“Independent as a hog on ice.”
That’s one of my favorite expressions from my days working in Washington. It’s a rich image. Yes, the hog is independent. He’s all by himself. Because nobody is going to come to the aid of a hog flailing around on ice, hurting themselves and not helping anybody else in the long run.
The image speaks well to the limitations of over-celebrating independence and raising it to the highest of virtues, which we see displayed in the cult of the independent genius and personal freedom at all costs. The belief that the smartest people in the room are the ones who should run the world results in parents going to outlandish extents to turn their children into the smartest people in the room. And the primacy of personal freedom can lead to a kind of toxic individualism that ignores the inevitable communal effects of personal choices.
In fact, as the great Zen teacher Suzuki Roshi pointed out, we have two sides to our nature. What he called independency and dependency. Yes, we are distinct, as represented by our name, address, genetic inheritance, personality traits. Yet we do not exist as an entity cut off from all other entities. We depend. Therefore, we’re enmeshed in an unavoidable web of interdependence.
Recently, the power of this interdependency came home to me vividly when I contracted COVID-19. After having been conservative for the first 18 months of the pandemic, during the fourth wave, I ventured out, traveling to see family, friends, colleagues, and clients. And though one cannot know for certain where exactly the virus entered one’s system, it most likely occurred when I attended a team-building event where no one wore masks, and as it turns out, several people who were unvaccinated (unbeknownst to me) got sick and spread it to a number of other people, likely including me.
When I tested positive, it was one of the most uncomfortable challenges of my life to have to contact the 17 people I had extended contact with, let them know I had tested positive, and advise them to get tested. They were relatives and friends and close associates, and each of those 17 people were connected to many other people. The instantaneous connectedness we have with so many other people became immediately and vividly apparent. Abstract to concrete in a flash. (Fortunately, because of the vaccine, I had a mild, almost imperceptible case, and none of the people I was with contracted COVID.)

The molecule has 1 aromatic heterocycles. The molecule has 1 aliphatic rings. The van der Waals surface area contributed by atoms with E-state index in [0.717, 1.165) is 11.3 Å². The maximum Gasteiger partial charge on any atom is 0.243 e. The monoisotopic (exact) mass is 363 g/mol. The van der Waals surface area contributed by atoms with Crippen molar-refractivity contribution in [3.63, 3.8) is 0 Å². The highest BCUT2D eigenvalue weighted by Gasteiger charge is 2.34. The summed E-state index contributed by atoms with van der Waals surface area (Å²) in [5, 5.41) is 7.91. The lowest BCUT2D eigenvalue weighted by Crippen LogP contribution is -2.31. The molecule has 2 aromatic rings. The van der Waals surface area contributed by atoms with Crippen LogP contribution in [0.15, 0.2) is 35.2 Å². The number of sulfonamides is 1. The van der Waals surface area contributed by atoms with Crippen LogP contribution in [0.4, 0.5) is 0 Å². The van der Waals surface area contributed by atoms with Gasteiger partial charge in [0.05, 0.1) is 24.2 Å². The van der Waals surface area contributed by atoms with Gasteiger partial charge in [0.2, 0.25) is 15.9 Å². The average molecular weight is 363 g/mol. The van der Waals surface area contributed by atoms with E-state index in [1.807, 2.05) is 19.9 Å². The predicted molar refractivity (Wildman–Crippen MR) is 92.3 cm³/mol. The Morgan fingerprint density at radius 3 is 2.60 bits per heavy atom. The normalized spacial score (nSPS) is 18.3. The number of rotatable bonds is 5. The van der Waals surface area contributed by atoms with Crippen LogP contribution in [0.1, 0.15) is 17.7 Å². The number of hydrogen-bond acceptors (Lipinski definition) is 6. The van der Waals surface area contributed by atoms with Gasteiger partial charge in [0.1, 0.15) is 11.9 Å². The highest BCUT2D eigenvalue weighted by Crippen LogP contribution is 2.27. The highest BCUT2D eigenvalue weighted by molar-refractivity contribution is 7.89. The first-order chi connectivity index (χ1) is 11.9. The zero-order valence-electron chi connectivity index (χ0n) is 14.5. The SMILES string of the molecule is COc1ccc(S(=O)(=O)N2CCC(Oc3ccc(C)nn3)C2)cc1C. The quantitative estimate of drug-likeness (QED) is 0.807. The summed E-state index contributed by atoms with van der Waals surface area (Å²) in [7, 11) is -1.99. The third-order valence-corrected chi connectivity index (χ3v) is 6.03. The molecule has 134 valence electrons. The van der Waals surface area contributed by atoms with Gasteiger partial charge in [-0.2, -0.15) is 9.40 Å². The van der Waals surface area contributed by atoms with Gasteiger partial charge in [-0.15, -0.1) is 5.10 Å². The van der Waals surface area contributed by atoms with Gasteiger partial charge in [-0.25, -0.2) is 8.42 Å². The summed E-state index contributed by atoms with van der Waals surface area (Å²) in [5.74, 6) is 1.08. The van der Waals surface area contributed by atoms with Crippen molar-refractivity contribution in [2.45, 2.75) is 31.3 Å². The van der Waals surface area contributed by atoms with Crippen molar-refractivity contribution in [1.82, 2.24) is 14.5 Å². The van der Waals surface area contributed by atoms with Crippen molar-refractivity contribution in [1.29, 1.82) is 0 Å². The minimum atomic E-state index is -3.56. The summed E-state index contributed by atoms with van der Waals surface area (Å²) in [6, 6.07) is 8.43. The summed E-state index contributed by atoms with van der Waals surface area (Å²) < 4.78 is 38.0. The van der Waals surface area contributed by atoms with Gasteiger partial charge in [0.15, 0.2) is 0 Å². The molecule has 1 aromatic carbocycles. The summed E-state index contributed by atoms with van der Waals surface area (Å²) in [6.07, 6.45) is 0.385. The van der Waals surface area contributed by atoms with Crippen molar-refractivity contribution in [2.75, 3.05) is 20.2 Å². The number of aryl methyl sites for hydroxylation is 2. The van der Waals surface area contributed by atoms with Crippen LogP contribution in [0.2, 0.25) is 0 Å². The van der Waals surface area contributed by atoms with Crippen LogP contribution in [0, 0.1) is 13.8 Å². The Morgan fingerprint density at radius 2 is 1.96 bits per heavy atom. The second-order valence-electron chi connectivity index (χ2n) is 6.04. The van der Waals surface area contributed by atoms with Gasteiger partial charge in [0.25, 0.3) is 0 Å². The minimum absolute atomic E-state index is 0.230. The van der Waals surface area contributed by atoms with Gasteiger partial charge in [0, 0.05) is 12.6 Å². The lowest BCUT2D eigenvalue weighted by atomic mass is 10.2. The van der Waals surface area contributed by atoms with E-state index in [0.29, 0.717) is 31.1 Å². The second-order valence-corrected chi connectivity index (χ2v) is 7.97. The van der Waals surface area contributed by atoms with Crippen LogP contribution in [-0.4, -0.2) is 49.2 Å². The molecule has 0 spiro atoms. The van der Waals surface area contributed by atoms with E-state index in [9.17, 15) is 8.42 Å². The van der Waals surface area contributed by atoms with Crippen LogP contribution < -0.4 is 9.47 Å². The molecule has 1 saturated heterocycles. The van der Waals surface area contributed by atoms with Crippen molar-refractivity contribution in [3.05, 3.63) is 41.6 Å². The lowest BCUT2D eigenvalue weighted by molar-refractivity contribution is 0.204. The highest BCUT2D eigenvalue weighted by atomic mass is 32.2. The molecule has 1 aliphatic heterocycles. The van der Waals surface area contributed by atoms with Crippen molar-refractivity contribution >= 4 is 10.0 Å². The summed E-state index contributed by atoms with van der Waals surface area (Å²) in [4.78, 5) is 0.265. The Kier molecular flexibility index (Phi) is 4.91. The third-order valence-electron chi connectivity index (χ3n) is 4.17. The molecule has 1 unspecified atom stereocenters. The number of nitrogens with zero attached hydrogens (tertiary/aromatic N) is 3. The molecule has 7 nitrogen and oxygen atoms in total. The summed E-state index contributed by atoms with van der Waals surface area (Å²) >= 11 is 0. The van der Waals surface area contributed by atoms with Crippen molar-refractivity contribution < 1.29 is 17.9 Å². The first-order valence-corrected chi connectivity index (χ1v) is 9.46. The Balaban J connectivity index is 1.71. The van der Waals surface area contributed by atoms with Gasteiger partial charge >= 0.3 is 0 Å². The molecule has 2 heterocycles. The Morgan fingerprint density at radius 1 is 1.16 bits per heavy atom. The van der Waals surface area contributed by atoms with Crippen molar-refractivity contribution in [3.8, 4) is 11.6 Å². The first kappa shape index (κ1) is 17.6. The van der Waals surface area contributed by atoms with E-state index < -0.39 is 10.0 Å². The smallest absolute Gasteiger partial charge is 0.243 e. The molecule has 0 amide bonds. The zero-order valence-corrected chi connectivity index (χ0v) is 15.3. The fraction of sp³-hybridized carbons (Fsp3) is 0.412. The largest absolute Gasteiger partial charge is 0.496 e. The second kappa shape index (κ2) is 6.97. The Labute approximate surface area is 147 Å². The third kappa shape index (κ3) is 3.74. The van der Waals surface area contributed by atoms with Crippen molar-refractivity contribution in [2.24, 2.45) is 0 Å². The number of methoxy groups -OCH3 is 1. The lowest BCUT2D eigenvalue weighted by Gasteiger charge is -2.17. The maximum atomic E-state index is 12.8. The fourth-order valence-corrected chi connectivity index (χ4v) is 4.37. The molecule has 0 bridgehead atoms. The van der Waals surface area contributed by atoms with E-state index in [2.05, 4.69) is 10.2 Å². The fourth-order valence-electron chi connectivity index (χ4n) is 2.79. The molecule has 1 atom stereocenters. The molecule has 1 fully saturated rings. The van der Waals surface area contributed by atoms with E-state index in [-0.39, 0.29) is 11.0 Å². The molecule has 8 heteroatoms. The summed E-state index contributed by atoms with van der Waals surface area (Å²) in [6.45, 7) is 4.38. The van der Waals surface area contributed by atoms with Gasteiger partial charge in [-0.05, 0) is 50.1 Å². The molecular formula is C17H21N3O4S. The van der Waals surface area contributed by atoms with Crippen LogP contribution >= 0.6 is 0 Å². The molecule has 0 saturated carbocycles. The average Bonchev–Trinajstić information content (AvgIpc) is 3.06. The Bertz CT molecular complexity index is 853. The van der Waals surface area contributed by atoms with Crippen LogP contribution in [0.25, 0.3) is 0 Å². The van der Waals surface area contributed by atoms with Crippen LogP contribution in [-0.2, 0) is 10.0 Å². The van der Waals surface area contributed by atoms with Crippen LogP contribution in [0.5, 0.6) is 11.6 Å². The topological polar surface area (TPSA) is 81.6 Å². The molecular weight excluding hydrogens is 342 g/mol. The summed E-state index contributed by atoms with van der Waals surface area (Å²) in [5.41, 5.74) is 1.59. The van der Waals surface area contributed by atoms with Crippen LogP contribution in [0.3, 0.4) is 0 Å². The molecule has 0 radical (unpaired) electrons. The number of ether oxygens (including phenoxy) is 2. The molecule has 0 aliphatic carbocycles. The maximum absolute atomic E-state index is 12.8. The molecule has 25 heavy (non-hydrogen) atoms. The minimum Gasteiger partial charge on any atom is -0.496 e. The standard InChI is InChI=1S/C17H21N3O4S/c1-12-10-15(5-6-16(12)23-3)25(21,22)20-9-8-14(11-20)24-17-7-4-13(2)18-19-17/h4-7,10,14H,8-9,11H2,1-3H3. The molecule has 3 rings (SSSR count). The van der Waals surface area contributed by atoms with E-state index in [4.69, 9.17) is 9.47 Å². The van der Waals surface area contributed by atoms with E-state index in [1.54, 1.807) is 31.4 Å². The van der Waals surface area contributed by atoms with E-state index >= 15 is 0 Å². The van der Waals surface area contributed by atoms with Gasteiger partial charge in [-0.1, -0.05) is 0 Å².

Around the same time that connectedness was brought home to me so tangibly, two mindfulness teachers separately alerted me to a book, The Extended Mind, by Annie Murphy Paul, a work of science journalism that reports on research that demonstrates that mind is not limited to the organ in the head, the “brainbound” understanding of mind, in philosopher Andy Clark’s words. In her book, Paul lays out three ways the mind extends outward: It is always embodied, located, and socially connected. Movement and gesture clearly affect the nature and quality of our thinking, as does the landscape and soundscape we’re situated in, and who we do our thinking with and how. Adopting this broader view has significant implications for how we adapt and thrive personally and collectively. It invites us to consider how our perceiving and thinking mind is always connected to larger wholes. It’s worth continually noticing how the condition of our body and where we are located have a potent impact on our ideas, insights, and perspectives— and mindfulness can help with that. Beyond that, given the daunting collective challenges we face, finding ways to extend our mindfulness outward to improve how we think as groups may be vital to our survival.